In 1928 Grosz created the set and costume design for Erwin Piscator’s staging of the dark comic story Private Schwejk, and the watercolors he created as part of his studies are a wonderful highlight of the exhibition in Berlin. Like much of the museum, it evokes a Berlin story: the German director’s famous Piscator-Bühne was just around the corner from where the museum is located, in the Schöneberg district.

The upper level of the museum is dedicated to temporary exhibitions; there will be two per year, ten in total for the already secure duration of the museum. The first, entitled “Gross before Grosz”, focuses on the very first years of the artist: already a teenager, the young peasant named Georg Ehrenfried Gross showed great talent as an illustrator. After the current exhibition closes in September, the second exhibition to open in November will explore Grosz’s 1922 travels to Soviet Russia where he met Lenin.

George Grosz <i>Nächtlicher Überfall</i> (1912).  © Estate of George Grosz, Princeton/VG Bild-Kunst, Bonn 2022″ width=”1024″ height=”679″ srcset=”https://news.artnet.com/app/news-upload/2022/05/Nächtlicher- Überfall-1912-Kopie-1024×679.jpg 1024w, https://news.artnet.com/app/news-upload/2022/05/Nächtlicher-Überfall-1912-Kopie-300×199.jpg 300w, https://news. artnet.com/app/news-upload/2022/05/Nächtlicher-Überfall-1912-Kopie-50×33.jpg 50w” sizes=”(max-width: 1024px) 100vw, 1024px”/></p>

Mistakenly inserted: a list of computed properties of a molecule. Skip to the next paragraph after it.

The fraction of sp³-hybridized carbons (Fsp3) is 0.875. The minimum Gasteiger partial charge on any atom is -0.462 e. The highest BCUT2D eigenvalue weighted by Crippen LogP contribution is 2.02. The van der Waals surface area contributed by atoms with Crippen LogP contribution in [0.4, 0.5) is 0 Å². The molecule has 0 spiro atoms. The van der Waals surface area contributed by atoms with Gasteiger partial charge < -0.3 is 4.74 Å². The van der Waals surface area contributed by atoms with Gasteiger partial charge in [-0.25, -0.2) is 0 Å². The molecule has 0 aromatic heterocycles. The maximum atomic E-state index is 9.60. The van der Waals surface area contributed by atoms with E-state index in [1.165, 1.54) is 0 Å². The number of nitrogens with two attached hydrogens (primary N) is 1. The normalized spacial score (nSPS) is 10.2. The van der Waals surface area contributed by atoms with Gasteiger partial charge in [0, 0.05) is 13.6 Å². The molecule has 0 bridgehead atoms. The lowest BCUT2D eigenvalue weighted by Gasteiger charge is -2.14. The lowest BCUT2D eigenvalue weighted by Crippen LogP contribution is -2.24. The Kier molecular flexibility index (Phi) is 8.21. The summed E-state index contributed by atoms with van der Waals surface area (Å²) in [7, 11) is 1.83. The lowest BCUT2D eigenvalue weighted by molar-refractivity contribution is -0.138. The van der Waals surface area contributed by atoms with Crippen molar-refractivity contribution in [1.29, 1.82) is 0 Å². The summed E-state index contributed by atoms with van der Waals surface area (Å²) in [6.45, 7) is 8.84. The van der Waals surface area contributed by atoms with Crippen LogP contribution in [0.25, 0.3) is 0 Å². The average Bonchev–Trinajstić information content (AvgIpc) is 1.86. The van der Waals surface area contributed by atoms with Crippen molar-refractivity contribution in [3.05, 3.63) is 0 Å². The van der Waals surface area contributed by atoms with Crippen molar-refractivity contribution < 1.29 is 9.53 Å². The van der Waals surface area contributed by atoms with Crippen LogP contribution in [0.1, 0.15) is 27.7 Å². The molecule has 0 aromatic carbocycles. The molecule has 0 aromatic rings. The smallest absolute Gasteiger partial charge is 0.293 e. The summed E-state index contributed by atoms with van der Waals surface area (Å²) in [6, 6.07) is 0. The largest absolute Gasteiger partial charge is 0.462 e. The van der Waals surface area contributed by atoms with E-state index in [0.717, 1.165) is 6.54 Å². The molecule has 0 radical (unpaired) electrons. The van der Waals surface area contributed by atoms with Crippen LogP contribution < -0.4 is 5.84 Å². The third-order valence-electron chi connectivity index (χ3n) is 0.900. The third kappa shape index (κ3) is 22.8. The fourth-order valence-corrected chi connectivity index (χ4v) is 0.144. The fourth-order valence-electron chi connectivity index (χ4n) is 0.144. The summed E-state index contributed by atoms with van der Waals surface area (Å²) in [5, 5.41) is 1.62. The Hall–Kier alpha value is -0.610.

<p class=George Grosz Nächtlicher Überfall (1912). © Estate of George Grosz, Princeton/VG Bild-Kunst, Bonn 2022

A selection of drawings from the current exhibition dating from 1904, when the artist was just 11 years old, are the first works visitors will encounter here. A drawing on a torn piece of paper depicts four anthropomorphized frogs. “You see very early on that someone is trying to master the technique, who has the ambition to become a real artist,” said Karstens, the curator of the exhibition. “Many of the patterns that we will see later are already present here.”

This first work is clearly signed G. Gross. The key to the artist’s ambition was to be recognizable, to be successful and to be a brand – for this his birth name was just too common in Germany at the time. In 1906, at only 13 years old, he was already experimenting with the signature of his creations under the name of Grosz. It was not until much later during the First World War that the artist became politicized and radicalized, developing anti-German sentiments that prompted him to also change his first name to its anglicized version, George.